Which of Tennessee football's post-spring transfers will make impact for Vols? | Roundtable

Mike Wilson Blake Toppmeyer
Knoxville News Sentinel

A roster in shambles is too harsh of a description to apply to what Josh Heupel inherited when he became Tennessee's football coach in late January.

A depleted roster in need of more talent and depth certainly applies, though.

Heupel has tried to address that through reinforcements by way of the NCAA transfer portal. Since April, the Vols have added five transfers, all of whom should be eligible to play this season.

They are quarterback Joe Milton of Michigan, linebacker Juwan Mitchell of Texas, defensive linemen Caleb Tremblay of Southern California and DaJon Terry of Kansas as well as wide receiver JaVonta Payton of Mississippi State.

Here's a closer look at the situation.

Blake Toppmeyer: Of the five transfers Heupel added, Mitchell addressed the biggest need because he’s a veteran starter at a position that is thin on talent and depth. And Milton supplies intrigue as a fifth scholarship quarterback who should be viewed as a candidate for the starting job. Of the other three additions (Tremblay, Payton and Terry), who has the best chance to make an instant impact?

Mike Wilson: It has to be either Terry or Tremblay. Payton is a talented wide receiver, but wide receiver also might be Tennessee's best position group entering the season with guys like Jalin Hyatt, Velus Jones Jr. and Cedric Tillman. But the defensive line remains a question mark. The Vols essentially have the same group of players for the third straight season. It just has never been an overly impressive group of players or one that has produced well.

Toppmeyer: Of course, Tremblay and Terry weren't exactly prolific producers at their previous schools. Considering these five additions as a whole, do they do much to infuse talent into the program, or is this more a case of adding necessary depth?

Wilson: That is so true, which I think speaks to how Heupel feels about the depth and talent on the defensive line. The Vols went out at linebacker and got a talented player who can make a splashy impact. Terry and Tremblay? Contributors, but not key players at Kansas and USC, respectively. I do think Payton is a different addition, as he has proven he can play and produce in the SEC. But in the case of the defensive linemen, I think we are seeing Heupel's true feelings about the defensive line group he currently has. As for Milton, I think he fits somewhere in the middle. He is certainly the most interesting addition given his position and skill-set. But he also seems like an addition to have more options at QB as much as anything.

Toppmeyer: Given the NCAA's rule shift to allow first-time undergraduate transfers immediate eligibility, it's almost as if college football now has three signing periods. There's the two official signing periods – one in December, and one in February – but I think we'll now see more transfer movement than ever in this window between when spring practice ends and when players reconvene for summer workouts. If we consider this window where Tennessee has added five transfer periods as its own mini-signing period, what sort of grade would you assign for how the Vols have fared?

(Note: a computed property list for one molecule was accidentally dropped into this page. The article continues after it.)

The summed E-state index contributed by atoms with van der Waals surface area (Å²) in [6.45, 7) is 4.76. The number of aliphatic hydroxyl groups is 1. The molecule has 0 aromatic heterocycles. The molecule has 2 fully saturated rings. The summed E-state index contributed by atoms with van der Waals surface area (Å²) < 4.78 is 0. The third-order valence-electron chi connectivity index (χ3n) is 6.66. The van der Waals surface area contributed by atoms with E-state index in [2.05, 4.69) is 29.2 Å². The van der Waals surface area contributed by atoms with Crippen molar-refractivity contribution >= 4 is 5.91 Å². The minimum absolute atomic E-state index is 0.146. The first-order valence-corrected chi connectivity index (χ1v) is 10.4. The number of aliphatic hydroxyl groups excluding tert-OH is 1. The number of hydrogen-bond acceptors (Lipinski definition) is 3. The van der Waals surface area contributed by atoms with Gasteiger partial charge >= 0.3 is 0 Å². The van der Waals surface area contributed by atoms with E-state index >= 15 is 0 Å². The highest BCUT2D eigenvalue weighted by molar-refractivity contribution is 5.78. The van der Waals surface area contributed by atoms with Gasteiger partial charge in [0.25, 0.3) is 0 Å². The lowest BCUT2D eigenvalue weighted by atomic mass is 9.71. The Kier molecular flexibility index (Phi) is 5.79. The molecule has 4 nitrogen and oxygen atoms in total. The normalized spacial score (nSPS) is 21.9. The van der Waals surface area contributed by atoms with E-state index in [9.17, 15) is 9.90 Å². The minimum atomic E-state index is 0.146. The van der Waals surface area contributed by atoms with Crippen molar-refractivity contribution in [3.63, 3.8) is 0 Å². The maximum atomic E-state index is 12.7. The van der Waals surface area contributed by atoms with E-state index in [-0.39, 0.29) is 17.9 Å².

Wilson: I'd give it a B-plus, and Mitchell is the reason why. Tennessee's most glaring need was inside linebacker. The Vols went out and got a talented, experienced player to plug a major gap. I also think the intrigue with Milton is a key factor. We can safely assume the QB room will see some attrition, it seems. So adding Milton, who has starting experience and is someone Heupel is familiar with, is interesting. But going back to the defensive line, Heupel's comments after the spring game were telling. He clearly saw it necessary to do something to change the makeup of that group.

Toppmeyer: In other transfer news last week, former Vols linebacker Henry To'o To'o committed to rival Alabama. Coaches like to say that you worry about the players you get, not the ones you don't, but let's consider this hypothetical anyway: If you're Tennessee, what would you rather have: To'o To'o still with the program, or this collection of five transfers?

Wilson: To'o To'o still with the program. It's a multi-faceted choice. To'o To'o was Tennessee's best defensive player last season. He was one of its best as a freshman in 2019 as well. But I think the attitude To'o To'o showed around the program was important. He was a well-respected person and player. New coaches need players like that to build around. So while the Vols certainly addressed some needs, keeping To'o To'o would have been more valuable yet.

Mike Wilson covers University of Tennessee athletics. Email him at michael.wilson@knoxnews.com and follow him on Twitter @ByMikeWilson. If you enjoy Mike’s coverage, consider a digital subscription that will allow you access to all of it.